Although Sofia believes that money and funding towards a development program would be useful, she said that when it comes to money, people lose sight of the swimming.

While finances are an important factor, perhaps the more pressing matter  is the way in which the association is run.

Sofia said: “There needs to be a complete change in members on the Nepal Swimming Association voted by the swimmers of the national team. The swimmers should nominate the people who they believe would best run the association.”

In Sofia’s opinion there needs to be clear policies on duties for each officiating member and if they cannot uphold their duties, then they must be voted out and another person re-elected.

She continued: “Parents of swimmers should not be allowed to partake in the association or vote on decisions.

“Our largest obstacle is the old-fashioned mentality and self-interests of the current members in the association, and nothing can move forward or change if they cannot change.”

These problems in the way swimming is run in Nepal forced Sofia to say goodbye to her dream of representing Nepal. It had reached a point where it began to harm her personal swimming career. She announced this decision on Instagram on April 16th.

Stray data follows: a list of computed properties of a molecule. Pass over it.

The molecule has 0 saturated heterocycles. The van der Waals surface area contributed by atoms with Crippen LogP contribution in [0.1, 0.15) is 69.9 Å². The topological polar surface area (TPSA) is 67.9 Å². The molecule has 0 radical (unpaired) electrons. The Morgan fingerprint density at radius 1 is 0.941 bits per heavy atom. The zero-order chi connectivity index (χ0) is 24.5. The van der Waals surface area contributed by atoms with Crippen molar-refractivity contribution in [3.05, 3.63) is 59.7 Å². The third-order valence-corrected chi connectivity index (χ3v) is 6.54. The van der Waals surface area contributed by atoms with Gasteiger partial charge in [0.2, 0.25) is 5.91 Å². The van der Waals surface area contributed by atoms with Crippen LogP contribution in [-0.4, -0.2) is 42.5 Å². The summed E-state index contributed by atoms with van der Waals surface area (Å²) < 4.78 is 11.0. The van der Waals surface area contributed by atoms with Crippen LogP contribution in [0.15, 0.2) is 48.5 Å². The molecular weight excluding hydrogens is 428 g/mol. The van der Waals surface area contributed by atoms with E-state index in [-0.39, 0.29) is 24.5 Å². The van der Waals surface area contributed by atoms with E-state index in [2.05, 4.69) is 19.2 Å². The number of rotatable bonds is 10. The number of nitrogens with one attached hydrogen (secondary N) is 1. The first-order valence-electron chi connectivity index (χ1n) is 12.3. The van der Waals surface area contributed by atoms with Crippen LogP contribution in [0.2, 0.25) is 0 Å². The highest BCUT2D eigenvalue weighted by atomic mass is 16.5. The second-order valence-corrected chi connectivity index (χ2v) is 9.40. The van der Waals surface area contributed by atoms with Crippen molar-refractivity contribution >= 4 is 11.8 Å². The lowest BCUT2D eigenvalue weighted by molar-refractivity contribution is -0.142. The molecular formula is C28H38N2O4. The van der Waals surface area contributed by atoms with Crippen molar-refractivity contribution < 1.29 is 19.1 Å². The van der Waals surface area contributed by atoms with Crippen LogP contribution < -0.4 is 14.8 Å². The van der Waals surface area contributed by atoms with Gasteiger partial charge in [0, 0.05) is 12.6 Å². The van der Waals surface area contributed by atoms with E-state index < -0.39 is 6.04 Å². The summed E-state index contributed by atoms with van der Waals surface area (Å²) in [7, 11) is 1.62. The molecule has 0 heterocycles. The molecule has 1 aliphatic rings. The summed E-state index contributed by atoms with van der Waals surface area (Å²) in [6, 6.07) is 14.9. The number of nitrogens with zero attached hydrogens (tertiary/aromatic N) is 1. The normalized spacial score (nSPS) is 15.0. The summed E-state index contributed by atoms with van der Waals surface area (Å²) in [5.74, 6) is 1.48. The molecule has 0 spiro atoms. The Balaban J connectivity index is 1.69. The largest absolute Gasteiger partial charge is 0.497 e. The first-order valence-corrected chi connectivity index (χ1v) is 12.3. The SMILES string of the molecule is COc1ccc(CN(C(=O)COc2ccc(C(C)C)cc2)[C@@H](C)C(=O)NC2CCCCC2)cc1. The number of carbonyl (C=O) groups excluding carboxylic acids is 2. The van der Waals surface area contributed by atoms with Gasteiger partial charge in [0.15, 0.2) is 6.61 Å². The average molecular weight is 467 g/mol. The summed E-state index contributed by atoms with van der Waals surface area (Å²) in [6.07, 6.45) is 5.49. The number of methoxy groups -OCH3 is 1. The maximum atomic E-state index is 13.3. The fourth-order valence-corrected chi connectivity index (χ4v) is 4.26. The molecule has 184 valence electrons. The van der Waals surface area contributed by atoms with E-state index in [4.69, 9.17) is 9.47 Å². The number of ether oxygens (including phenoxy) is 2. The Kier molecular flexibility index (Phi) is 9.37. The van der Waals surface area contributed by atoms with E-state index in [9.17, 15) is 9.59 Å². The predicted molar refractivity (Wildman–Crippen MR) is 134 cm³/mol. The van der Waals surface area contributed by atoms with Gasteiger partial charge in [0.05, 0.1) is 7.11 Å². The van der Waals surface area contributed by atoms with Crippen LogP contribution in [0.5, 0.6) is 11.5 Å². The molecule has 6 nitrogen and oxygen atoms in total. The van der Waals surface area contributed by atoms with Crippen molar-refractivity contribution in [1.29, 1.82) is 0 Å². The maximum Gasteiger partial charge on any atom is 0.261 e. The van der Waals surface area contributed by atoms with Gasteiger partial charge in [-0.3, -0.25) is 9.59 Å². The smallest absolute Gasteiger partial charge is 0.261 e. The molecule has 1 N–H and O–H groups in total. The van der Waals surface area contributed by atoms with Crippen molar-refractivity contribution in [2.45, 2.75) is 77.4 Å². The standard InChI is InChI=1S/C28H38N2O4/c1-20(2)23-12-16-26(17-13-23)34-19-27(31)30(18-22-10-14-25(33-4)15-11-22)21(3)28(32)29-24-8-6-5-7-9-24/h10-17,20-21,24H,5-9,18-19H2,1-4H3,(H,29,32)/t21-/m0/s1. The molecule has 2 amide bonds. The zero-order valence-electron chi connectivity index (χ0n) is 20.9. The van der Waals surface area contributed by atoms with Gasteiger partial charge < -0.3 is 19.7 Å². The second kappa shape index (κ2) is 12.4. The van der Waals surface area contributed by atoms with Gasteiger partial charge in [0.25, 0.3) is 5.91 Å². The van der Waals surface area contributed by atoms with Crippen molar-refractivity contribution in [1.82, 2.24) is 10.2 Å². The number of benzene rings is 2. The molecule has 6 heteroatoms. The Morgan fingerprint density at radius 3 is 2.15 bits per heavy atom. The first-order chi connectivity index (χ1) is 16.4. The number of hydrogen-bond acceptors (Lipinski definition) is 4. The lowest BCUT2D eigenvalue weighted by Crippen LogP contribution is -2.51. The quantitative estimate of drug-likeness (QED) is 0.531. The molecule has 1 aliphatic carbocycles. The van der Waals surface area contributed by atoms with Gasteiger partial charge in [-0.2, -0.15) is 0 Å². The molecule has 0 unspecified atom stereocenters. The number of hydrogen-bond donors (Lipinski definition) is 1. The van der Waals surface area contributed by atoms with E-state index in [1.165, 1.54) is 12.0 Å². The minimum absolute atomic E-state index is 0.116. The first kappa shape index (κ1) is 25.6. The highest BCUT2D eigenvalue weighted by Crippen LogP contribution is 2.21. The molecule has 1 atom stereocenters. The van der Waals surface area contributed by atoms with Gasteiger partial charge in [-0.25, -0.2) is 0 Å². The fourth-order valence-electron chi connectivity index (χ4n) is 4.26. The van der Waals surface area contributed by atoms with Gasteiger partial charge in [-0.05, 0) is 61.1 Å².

“Over the past year of reflection, I have now officially decided that I will no longer compete for Nepal. I say this with a heavy heart but also with a heavy sigh of relief.

“Its been my privilege to have the experiences and friends that swimming has given me, but with the highest of highs — I was hit with the lowest of lows. As much as I am an advocate of physical fitness, I too am an advocate of mental fitness.”

“To those still swimming for Nepal, kudos to you because I know how much you bite your tongue to keep your dreams alive. I’m not remaining quiet about it any longer but I understand that you need to. Its time things changed for the future of sport in our country.” 

The federation did not address the concerns Sofia raised.

Featured photograph/Sofia Shah